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Gary Snyder: Online Poems

How Poetry Comes to Me

It comes blundering over the
Boulders at night, it stays
Frightened outside the
Range of my campfire
I go to meet it at the
Edge of the light

Online Source

For All

Ah to be alive
on a mid-September morn
fording a stream
barefoot, pants rolled up,
holding boots, pack on,
sunshine, ice in the shallows,
northern rockies.

Rustle and shimmer of icy creek waters
stones turn underfoot, small and hard as toes
cold nose dripping
singing inside
creek music, heart music,
smell of sun on gravel.

I pledge allegiance

I pledge allegiance to the soil
of Turtle Island,
and to the beings who thereon dwell
one ecosystem
in diversity
under the sun
With joyful interpenetration for all.

Online Source

On Top

All this new stuff goes on top
turn it over, turn it over
wait and water down
from the dark bottom
turn it inside out
let it spread through
Sift down even.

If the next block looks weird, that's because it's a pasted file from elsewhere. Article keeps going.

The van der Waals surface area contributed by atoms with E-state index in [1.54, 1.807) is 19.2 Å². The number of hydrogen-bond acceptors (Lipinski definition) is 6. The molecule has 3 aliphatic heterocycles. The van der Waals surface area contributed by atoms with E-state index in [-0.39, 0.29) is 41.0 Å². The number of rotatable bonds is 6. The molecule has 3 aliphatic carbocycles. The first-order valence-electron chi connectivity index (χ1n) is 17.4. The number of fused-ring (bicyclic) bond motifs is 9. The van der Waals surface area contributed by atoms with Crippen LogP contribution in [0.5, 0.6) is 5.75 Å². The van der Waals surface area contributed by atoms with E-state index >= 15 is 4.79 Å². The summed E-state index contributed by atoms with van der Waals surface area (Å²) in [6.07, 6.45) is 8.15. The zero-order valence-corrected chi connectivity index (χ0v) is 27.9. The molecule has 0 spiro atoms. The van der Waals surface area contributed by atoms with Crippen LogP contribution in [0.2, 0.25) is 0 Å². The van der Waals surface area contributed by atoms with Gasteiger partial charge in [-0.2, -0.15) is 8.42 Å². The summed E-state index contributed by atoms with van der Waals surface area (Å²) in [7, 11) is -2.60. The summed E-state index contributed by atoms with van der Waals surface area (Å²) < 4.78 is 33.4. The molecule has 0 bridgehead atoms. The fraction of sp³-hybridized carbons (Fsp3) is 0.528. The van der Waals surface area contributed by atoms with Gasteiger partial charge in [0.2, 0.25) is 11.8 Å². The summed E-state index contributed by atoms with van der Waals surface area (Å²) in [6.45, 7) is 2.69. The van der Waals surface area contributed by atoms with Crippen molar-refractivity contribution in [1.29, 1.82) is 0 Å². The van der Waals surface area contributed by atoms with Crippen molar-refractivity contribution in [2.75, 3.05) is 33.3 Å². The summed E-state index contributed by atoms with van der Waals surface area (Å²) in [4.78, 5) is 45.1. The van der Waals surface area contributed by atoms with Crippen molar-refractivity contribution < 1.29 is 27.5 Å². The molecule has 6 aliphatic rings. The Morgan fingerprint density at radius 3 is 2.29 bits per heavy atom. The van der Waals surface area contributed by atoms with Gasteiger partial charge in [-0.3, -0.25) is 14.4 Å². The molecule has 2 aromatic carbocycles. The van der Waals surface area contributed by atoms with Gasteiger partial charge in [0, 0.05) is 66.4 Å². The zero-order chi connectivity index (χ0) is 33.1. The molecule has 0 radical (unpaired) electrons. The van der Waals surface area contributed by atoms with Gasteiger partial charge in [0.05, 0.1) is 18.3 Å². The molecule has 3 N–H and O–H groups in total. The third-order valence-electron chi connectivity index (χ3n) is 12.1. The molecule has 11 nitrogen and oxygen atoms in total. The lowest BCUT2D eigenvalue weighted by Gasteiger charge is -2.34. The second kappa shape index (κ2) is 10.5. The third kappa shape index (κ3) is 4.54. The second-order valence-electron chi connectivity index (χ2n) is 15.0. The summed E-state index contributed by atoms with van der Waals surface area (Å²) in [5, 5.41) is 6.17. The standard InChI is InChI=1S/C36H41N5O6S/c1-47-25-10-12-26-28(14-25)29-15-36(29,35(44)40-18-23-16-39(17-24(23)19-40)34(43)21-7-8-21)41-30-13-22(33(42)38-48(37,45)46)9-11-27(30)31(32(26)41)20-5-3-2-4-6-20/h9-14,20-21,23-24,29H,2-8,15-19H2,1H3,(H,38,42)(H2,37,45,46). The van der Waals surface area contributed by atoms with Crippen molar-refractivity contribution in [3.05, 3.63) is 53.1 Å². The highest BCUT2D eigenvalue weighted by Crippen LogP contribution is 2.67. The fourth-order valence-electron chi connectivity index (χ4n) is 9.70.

Watch it sprout.

A mind like compost.

Online Source

Hay for the Horses

He had driven half the night
From far down San Joaquin
Through Mariposa, up the
Dangerous Mountain roads,
And pulled in at eight a.m.
With his big truckload of hay
            behind the barn.
With winch and ropes and hooks
We stacked the bales up clean
To splintery redwood rafters
High in the dark, flecks of alfalfa
Whirling through shingle-cracks of light,
Itch of haydust in the
            sweaty shirt and shoes.
At lunchtime under Black oak
Out in the hot corral,
---The old mare nosing lunchpails,
Grasshoppers crackling in the weeds---
"I'm sixty-eight" he said,
"I first bucked hay when I was seventeen.
I thought, that day I started,
I sure would hate to do this all my life.
And dammit, that's just what
I've gone and done."

From Riprap and Cold Mountain Poems by Gary Snyder, published by North Point Press. Copyright © 1958,
1959, 1965 Gary Snyder. Online Source

Old Bones

Out there walking round, looking out for food,
a rootstock, a birdcall, a seed that you can crack
plucking, digging, snaring, snagging,
        barely getting by,

no food out there on dusty slopes of scree—
carry some—look for some,
go for a hungry dream.
Deer bone, Dall sheep,
        bones hunger home.

Out there somewhere
a shrine for the old ones,
the dust of the old bones,
        old songs and tales.

What we ate—who ate what—